Hubelj – Source of drinking water.
Hubelj comes out from spectacular source above the city of Ajdovščina. The Hubelj River originates from the Sturska gora (Sturska mountain), which rises 681 meters above sea level,
overseeing city Ajdovščina.
Suitable time of visiting this magical place is in all seasons, but before visiting, it is recommended to check the weather conditions, mostly wind power, since the wind called “Burja” (also Vipavska burja) can be very strong in this area. (Even over 100km/h +) Few meters from the river source, there is a lovely restaurant.
Hubelj is one of the main, cleanest Slovenian karst springs in the Vipava valley. The water, which comes from deep inside the mountain, exits from rocky holes at an altitude of approx 230 meters above sea level (waterfall on the picture).
The Hubelj River is considered to be one of the cleanest water sources in Slovenia, so it is normal that there are natural springs with drinking water. Personally, I love this place even more for all the hills that surround the region; Čaven, Golaki, Sinji vrh…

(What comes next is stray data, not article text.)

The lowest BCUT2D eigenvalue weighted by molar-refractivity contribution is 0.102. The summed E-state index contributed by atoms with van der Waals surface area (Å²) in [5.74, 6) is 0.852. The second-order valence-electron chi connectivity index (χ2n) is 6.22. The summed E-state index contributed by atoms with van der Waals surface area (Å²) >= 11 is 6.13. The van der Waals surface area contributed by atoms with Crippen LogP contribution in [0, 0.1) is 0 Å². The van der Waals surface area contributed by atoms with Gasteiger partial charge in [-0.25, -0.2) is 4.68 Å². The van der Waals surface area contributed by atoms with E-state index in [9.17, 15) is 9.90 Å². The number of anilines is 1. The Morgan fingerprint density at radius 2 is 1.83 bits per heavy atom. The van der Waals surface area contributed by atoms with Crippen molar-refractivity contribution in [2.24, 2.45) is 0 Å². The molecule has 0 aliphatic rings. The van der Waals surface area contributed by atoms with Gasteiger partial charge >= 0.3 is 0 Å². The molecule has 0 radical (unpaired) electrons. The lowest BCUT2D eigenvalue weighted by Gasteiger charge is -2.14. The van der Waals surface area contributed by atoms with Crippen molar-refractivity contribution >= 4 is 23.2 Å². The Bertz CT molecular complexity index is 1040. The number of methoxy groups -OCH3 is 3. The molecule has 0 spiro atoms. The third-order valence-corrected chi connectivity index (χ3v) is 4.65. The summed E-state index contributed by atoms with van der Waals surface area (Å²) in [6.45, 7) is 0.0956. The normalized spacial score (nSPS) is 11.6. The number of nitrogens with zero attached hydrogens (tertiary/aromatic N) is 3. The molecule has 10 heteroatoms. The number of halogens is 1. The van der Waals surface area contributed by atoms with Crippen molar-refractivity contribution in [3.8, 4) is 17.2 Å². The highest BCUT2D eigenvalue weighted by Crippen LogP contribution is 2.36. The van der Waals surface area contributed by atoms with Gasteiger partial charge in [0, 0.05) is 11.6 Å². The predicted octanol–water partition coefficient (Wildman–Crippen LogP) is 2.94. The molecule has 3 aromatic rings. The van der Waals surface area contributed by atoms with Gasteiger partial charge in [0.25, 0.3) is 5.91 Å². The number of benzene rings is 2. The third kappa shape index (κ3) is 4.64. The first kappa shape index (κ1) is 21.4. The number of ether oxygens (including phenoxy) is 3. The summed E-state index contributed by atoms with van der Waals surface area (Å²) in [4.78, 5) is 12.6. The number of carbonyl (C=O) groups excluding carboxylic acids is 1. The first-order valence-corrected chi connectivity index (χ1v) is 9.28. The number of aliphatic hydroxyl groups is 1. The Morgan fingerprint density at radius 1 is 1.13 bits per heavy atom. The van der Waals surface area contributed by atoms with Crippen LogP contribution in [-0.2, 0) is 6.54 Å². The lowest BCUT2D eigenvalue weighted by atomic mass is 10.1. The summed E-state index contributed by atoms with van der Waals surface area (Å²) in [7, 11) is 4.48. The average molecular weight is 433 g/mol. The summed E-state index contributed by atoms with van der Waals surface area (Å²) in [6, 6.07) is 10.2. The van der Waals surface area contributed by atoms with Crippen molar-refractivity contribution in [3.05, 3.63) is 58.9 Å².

Blast furnace near Hubelj river
In the second half of the 16th century, more precisely from November 12, 1561 until early 1700, ironworks operated near the source of the Hubelj River. In the beginning, mainly iron was forged, but later also steel and pig iron, which was mainly used for foundry products.
Ajdovščina has almost completely preserved Roman walls with fourteen towers. Around 270, the Romans started building a fortified military camp, which was included in the defence system of the eastern borders of the Roman Empire. For centuries, the Ajdovščina developed exclusively within it.
In year 394 a historic battle took place between the Roman emperor Theodosius and the rebel Gentile Eugenius, who also inspired many Roman poets. Theodosius’ victory was fatefully decided by violent winds (probalby local wind named Burja) that diverted arrows and struck the opponent. In the summer of 2009, the Theodosius Society of Vrhpolje staged a battle as part of the great Roman spectacle in the Vipava Valley.
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